Displaced Peoples' Camps & the Urgency of Housing

URGENT ACTION: MASS DEPRIVATION OF NATIONALITY UNDERWAY IN DOMINICAN REPUBLIC

November 15, 2013

Cross-posted from Amnesty International

The Constitutional Court ruling which deprives thousands of individuals of foreign descent of their Dominican nationality is being implemented. This has created an increasing nationalist and hostile atmosphere where individuals of Haitian descent are particularly discriminated against and at risk of violence and further violations.

URGENT ACTION: Hundreds face violent forced eviction

October 22, 2013

Cross-posted from Amnesty International

Hundreds of people left homeless after the January 2010 earthquake in Haiti are the victims of an ongoing violent campaign involving police officers to forcibly evict them from their makeshift shelters.

Residents of the Lanmè Frape area of Canaan, an informal settlement in the municipality of Cabaret, on the northern outskirts of the capital, Port-au-Prince, have had their simple dwellings repeatedly destroyed by police officers accompanied by armed men. The residents told Amnesty International that they have been the victims of attacks on more than 10 occasions over the last 18 months and several of them have also been arrested on unfounded charges for periods of up to a month. Two hundred families  currently remain in the Lanmè Frape area, although as many as 600 lived there before the forced evictions began.

“Now They’re All Dead": Threats of Assassination to Human Rights Advocates in Haiti

August 21, 2013

Attorney Patrice Florvilus speaks at a press conference denouncing threats made against him and other Haitian human rights defenders.

 

By Mark Snyder and Other Worlds

August 21, 2013

 

"Those before you were strong. Now they’re all dead. Stop what you are doing, or the same will happen to you."

January 12, 2013: What are the Memories? Where are the Lessons?

January 11, 2013

Today, the Haitian Collective to Defend the Right to Housing commemorates the January 12, 2010 earthquake in Titanyen, the site of the earthquake’s mass graves.

January 11, 2013
Haitian Collective to Defend the Right to Housing

It has been three years since falling rubble, bits of concrete, iron bars, and collapsing walls killed countless courageous women and men while they were at work, at school, in their homes or on the streets. In less than one minute, we lost many beautiful people – people filled with love, whose hearts were filled with hope. We lost elders, children, youth, academics, professionals, factory workers, peasants, and vendors. They were lost. We lost them.

Today, we have come to Titanyen where so many of their bodies lay in mass graves, to ask ‘Where have they gone?’ What have we done with their memories, their stories, their suffering?

Over 50 Dead in Haiti from Hurricane; Nearly 400,000 in Tents — Why?

November 1, 2012

Cross-posted from the Institute for Public Accuracy

by Brian Concannon [email], via Nicole Phillips [email], and our own Alexis Erkert, [in Haiti] [email]

Our own Alexis Erkert gives a detalied response to the question: Over 50 Dead in Haiti from Hurricane; Nearly 400,000 in Tents — Why?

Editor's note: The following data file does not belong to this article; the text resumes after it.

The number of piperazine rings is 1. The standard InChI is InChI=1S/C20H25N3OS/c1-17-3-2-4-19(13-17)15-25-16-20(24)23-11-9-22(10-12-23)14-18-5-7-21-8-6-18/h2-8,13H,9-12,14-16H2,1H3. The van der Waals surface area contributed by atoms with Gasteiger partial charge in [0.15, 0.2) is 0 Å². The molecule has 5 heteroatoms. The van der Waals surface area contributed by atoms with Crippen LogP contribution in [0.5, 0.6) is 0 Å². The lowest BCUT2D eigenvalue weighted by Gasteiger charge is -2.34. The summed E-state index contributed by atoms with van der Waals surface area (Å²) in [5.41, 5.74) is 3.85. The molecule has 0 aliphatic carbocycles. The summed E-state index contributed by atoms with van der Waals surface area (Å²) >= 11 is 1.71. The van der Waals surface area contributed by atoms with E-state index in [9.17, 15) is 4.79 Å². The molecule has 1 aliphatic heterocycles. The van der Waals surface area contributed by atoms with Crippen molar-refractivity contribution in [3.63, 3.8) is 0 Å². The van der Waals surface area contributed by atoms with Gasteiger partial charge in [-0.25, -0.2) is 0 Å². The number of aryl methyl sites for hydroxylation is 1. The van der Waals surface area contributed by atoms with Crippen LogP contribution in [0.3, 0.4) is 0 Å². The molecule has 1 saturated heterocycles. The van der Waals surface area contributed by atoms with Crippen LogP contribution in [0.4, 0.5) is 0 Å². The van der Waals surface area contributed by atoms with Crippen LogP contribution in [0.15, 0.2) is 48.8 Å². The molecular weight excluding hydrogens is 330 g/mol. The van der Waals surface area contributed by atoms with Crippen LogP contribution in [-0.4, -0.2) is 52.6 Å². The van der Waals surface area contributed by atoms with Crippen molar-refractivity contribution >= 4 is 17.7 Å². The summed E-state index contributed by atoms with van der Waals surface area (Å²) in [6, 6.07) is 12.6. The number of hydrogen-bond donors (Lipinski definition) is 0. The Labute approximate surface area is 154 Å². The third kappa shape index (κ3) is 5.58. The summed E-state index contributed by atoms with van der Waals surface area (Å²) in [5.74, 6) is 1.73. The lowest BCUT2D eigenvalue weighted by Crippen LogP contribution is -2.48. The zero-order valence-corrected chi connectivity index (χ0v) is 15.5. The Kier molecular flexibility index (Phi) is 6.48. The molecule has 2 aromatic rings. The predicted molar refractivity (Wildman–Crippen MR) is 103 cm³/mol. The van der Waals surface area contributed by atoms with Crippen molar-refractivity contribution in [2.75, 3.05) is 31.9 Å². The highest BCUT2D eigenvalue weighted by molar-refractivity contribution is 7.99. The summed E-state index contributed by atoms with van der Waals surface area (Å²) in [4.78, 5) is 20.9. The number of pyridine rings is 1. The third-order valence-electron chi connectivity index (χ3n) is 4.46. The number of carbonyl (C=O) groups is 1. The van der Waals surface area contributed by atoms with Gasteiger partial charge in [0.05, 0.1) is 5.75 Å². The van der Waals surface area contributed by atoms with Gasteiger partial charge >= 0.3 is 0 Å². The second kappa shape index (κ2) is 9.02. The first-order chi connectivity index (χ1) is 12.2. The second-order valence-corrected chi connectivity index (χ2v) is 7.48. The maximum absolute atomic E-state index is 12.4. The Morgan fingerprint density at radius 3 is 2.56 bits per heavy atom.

What dreams are made of: Haiti Kanpé

October 3, 2012

Cross-posted from the Trinidad & Tobago Review Column, posted on Miriam Chancy's website.

Trinidad & Tobago Review Column, Sept. 2012

Prince Luc, artist, Director, FOSAJ, w/Papier Maché Carnival Puppets, Jacmel 2012©MJA Chancy

Who has never dreamed? Of a desired object, person, or state of being? Who has never dreamed? Who has never dared to dream?

A week ago today, I sat in Cyvadier, on the outskirts of Jacmel in southern Haiti, and listened to Guerda Constant tell me the story of her ad-hoc work with rural youth, work she does in addition to her full time occupation working with NGOs.  I listened to her telling me of how she speaks with young Haitians, especially in rural areas, hoping to raise in them an awareness of their own gifts, of the beauty of their country, despite all evidence to the contrary.  Guerda told me the story of one little girl gifted with a beautiful singing voice.  She asked the girl what was her dream and the girl responded that she had none.  Guerda pressed her, asking her what she thought of when she let loose with her friends, what she wondered about.  The girl responded that she did not wonder about anything.  And when you are alone? Guerda asked, what do you think about.  And the girl answered that she did not think about anything in particular but that, occasionally, when a day, or two had gone by and she had not eaten, she would make her way to the side of a river running close to her house, find a spot, and sing there, alone, until she felt better, until the pangs of hunger left her and the song lifted her beyond the pain and despair.  This gift, this song, Guerda asked, thinking of the long history of Haitian troubadours, don’t you dream of doing something with it, of singing for others?  No, the girl answered. Here, I can’t afford to dream.  Guerda is one of many Haitians working to restore the capacity to dream and to hope to the youth of Haiti.  But we may well wonder what it means when a generation of children cannot dare to dream, refuses to dream, because they have already seen too much, or too little, to warrant what must strike them as reckless optimism.

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